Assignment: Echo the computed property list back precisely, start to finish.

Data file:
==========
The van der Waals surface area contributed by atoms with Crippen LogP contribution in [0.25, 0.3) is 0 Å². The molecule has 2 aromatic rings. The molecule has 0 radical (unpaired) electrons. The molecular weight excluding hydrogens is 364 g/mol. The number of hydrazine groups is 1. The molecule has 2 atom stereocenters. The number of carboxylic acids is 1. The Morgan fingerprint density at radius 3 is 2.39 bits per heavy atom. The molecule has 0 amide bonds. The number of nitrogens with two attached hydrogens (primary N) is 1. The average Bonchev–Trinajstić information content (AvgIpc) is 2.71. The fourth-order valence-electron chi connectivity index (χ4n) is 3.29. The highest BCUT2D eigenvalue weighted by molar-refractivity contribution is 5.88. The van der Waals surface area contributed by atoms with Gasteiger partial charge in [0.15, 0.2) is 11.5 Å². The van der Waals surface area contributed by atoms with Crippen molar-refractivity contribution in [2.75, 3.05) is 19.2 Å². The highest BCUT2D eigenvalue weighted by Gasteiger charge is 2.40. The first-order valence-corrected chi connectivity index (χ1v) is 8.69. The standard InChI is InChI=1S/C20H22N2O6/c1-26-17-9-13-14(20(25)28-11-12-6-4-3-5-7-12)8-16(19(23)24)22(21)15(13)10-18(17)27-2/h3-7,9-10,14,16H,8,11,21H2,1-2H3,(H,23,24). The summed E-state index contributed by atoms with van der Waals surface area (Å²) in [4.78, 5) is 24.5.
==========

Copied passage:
The van der Waals surface area contributed by atoms with Crippen LogP contribution in [0.25, 0.3) is 0 Å². The molecule has 2 aromatic rings. The molecule has 0 radical (unpaired) electrons. The molecular weight excluding hydrogens is 364 g/mol. The number of hydrazine groups is 1. The molecule has 2 atom stereocenters. The number of carboxylic acids is 1. The Morgan fingerprint density at radius 3 is 2.39 bits per heavy atom. The molecule has 0 amide bonds. The number of nitrogens with two attached hydrogens (primary N) is 1. The average Bonchev–Trinajstić information content (AvgIpc) is 2.71. The fourth-order valence-electron chi connectivity index (χ4n) is 3.29. The highest BCUT2D eigenvalue weighted by molar-refractivity contribution is 5.88. The van der Waals surface area contributed by atoms with Gasteiger partial charge in [0.15, 0.2) is 11.5 Å². The van der Waals surface area contributed by atoms with Crippen molar-refractivity contribution in [2.75, 3.05) is 19.2 Å². The highest BCUT2D eigenvalue weighted by Gasteiger charge is 2.40. The first-order valence-corrected chi connectivity index (χ1v) is 8.69. The standard InChI is InChI=1S/C20H22N2O6/c1-26-17-9-13-14(20(25)28-11-12-6-4-3-5-7-12)8-16(19(23)24)22(21)15(13)10-18(17)27-2/h3-7,9-10,14,16H,8,11,21H2,1-2H3,(H,23,24). The summed E-state index contributed by atoms with van der Waals surface area (Å²) in [4.78, 5) is 24.5.